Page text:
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Metal-Rich Globular Clusters of the Galaxy: Morphology of the Helium-Burning "Clump" and the Determination of Relative Ages Through the "Δ V" Method
M. Catelan and J. A. de Freitas Pacheco
Publications of the Astronomical Society of the Pacific
Vol. 108, No. 720 (1996 February), pp. 166-175
Published by: Astronomical Society of the Pacific
Stable URL: http://www.jstor.org/stable/40680699
Page Count: 10
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Morphological aspects of the V, B-V diagram of metal-rich globular clusters are analyzed on the basis of stellar evolution models for horizontal-branch (HB) and red-giant-branch stars. These have been incorporated into detailed synthetic HB models, the influence of differential reddening upon which is also discussed. The synthetic HB models are found to be very clumpy in the color-magnitude diagram, though more extended structures occasionally result due to the effect of evolution away from the zero-age HB. In particular, "sloped" clumps may be naturally expected for sufficiently high helium abundances.Differential reddening is found to have a smaller influence than evolution itself upon the morphology of the clump. The synthetic HB models are also used to study the age difference between metal-rich clusters on the basis of the "Δ V" method. We emphasize the importance of knowing in advance the relative abundances of helium and metals in order to estimate this age difference quantitatively. We present chemical evolution models that serve to illustrate the effect, and show that, for two clusters of identical [Fe/H] and Δ V, the one enriched predominantly by ejecta from supernovae Type II explosions will appear younger than the other which also suffered enrichment from supernovae Type Ia ejecta. The implied locations of the red-giant-branch feature known as the "bump" are also discussed on the basis of recent observational and theoretical results. Our corresponding predictions should be checked against accurate observational data obtained with the Hubble Space Telescope.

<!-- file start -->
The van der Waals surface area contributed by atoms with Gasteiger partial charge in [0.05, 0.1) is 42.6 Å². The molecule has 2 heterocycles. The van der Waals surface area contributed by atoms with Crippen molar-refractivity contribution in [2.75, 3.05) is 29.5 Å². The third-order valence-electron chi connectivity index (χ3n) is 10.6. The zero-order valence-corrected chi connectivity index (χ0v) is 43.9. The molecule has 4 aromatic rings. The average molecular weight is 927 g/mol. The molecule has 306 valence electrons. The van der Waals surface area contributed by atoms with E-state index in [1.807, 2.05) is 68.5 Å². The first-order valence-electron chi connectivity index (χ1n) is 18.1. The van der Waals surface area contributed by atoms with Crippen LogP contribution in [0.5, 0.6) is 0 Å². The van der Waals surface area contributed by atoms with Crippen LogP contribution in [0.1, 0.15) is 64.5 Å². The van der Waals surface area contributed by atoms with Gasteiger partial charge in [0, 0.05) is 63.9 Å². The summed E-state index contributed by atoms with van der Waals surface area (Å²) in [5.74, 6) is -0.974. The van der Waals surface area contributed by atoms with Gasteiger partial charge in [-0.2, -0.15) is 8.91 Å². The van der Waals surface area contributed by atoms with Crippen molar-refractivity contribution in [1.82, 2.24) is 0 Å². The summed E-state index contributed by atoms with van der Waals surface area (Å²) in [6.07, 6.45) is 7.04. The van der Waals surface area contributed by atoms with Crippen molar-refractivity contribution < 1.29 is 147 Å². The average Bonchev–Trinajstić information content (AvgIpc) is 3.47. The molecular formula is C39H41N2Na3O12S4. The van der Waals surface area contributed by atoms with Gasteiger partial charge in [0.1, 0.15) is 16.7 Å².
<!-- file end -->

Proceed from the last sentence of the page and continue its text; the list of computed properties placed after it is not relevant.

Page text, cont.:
Publications of the Astronomical Society of the Pacific © 1996 The University of Chicago Press